{¶ 12} On January 15, 2004, the bankruptcy court issued a stipulation and agreed order modifying the automatic stay to permit the trial court to conduct an evidentiary hearing to determine attorney fees, expenses, and costs and to permit appellee to litigate claims against appellants' insurers to satisfy the judgment against appellants. On July 23, 2004, after Knapp was discharged in bankruptcy, the trial court scheduled a hearing on attorney fees. On August 19, 2004, before the scheduled hearing, appellants filed a complaint for a writ of prohibition in the Supreme Court of Ohio, arguing that the trial court lacked jurisdiction to proceed with the attorney fees hearing. The Supreme Court dismissed appellants' complaint on October 13, 2004, and a magistrate conducted the attorney-fees hearing on March 18, 2005. While the parties awaited the magistrate's decision, this court dismissed appellants' first appeal sua sponte because the trial court had not yet determined the amount of attorney fees and expenses to which appellee was entitled.

175 Ohio App.3d 767

{¶ 13} On December 8, 2005, the magistrate, who had since been sworn in as a common pleas court judge, issued his

889 N.E.2d 188

decision on attorney fees and expenses. Appellants filed objections to the magistrate's decision. Because a sitting judge had issued the magistrate's decision, the parties agreed to have the trial judge issue a new decision on attorney fees, based upon the hearing transcript. On July 3, 2007, the trial court issued its decision on attorney fees and expenses, essentially adopting the magistrate's decision and awarding attorney fees in the amount of $239,563.75 and expenses in the amount of $29,944.92, for a total award of $269,508.67. The trial court's award of attorney fees resolved all outstanding issues and rendered all of the trial court's previous decisions and entries final and appealable. Appellants filed their second notice of appeal on July 31, 2007.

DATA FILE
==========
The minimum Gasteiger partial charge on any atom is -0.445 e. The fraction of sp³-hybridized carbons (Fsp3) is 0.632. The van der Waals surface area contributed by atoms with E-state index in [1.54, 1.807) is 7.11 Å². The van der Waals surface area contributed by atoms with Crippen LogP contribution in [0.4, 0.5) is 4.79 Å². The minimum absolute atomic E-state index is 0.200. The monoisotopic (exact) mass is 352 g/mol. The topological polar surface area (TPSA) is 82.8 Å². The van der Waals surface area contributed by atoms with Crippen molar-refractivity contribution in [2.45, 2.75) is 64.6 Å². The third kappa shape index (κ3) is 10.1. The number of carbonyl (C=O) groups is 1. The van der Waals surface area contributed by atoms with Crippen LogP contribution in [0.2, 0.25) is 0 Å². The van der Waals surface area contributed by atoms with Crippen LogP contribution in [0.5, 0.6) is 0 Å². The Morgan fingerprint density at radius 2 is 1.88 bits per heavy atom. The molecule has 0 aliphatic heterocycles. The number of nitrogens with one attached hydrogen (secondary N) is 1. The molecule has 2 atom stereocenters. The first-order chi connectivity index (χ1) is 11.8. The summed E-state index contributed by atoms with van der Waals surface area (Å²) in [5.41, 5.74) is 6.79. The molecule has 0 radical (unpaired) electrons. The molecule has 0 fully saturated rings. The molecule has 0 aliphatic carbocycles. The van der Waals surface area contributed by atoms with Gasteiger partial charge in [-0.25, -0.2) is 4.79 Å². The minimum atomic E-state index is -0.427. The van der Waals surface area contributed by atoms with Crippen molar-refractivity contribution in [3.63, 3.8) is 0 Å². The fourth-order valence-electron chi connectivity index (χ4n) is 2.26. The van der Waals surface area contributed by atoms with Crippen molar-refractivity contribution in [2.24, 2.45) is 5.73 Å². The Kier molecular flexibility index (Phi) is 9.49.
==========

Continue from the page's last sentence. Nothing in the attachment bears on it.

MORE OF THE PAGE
{¶ 14} In this appeal, appellants set forth nine assignments of error relating to the trial court's judgment for punitive damages and attorney fees, as follows:

I. The trial court committed prejudicial error in permitting the issue of punitive damages to be included in the trial.

II. The trial court erred by holding [Rush] responsible for the punitive damages attributed to [Knapp] when the jury clearly made separate awards.

III. The award of punitive damages against [Rush] is against the manifest weight of the evidence.

IV. The trial court erred by failing to follow the mandate of Civ.R. 49(B) when entering judgment for plaintiff.

V. The court committed error prejudicial to appellants by not allowing into evidence [Beavers'] prior alcohol related convictions and alcohol related rehabilitation.

VI. The trial court erred by permitting the jury to consider an award of attorney's fees where punitive damages were not appropriate.

VII. The trial court did not have jurisdiction to award attorney's fees or expenses.

VIII. The trial court erred by awarding plaintiff attorney's fees for the probate work undertaken by appellee's counsel to resolve an unrelated dispute over the control of the wrongful death estate.

IX. The trial court abused its discretion and violated the permanent injunction issued by the bankruptcy court with respect to any judgment or award of fees or expenses against [Knapp].

We will address each of appellants' assignments of error in turn.

{¶ 15} By their first assignment of error, appellants contend that the trial court erred by including the issue of punitive damages in the trial. Particularly, appellants argue that punitive damages are not recoverable in a wrongful-death...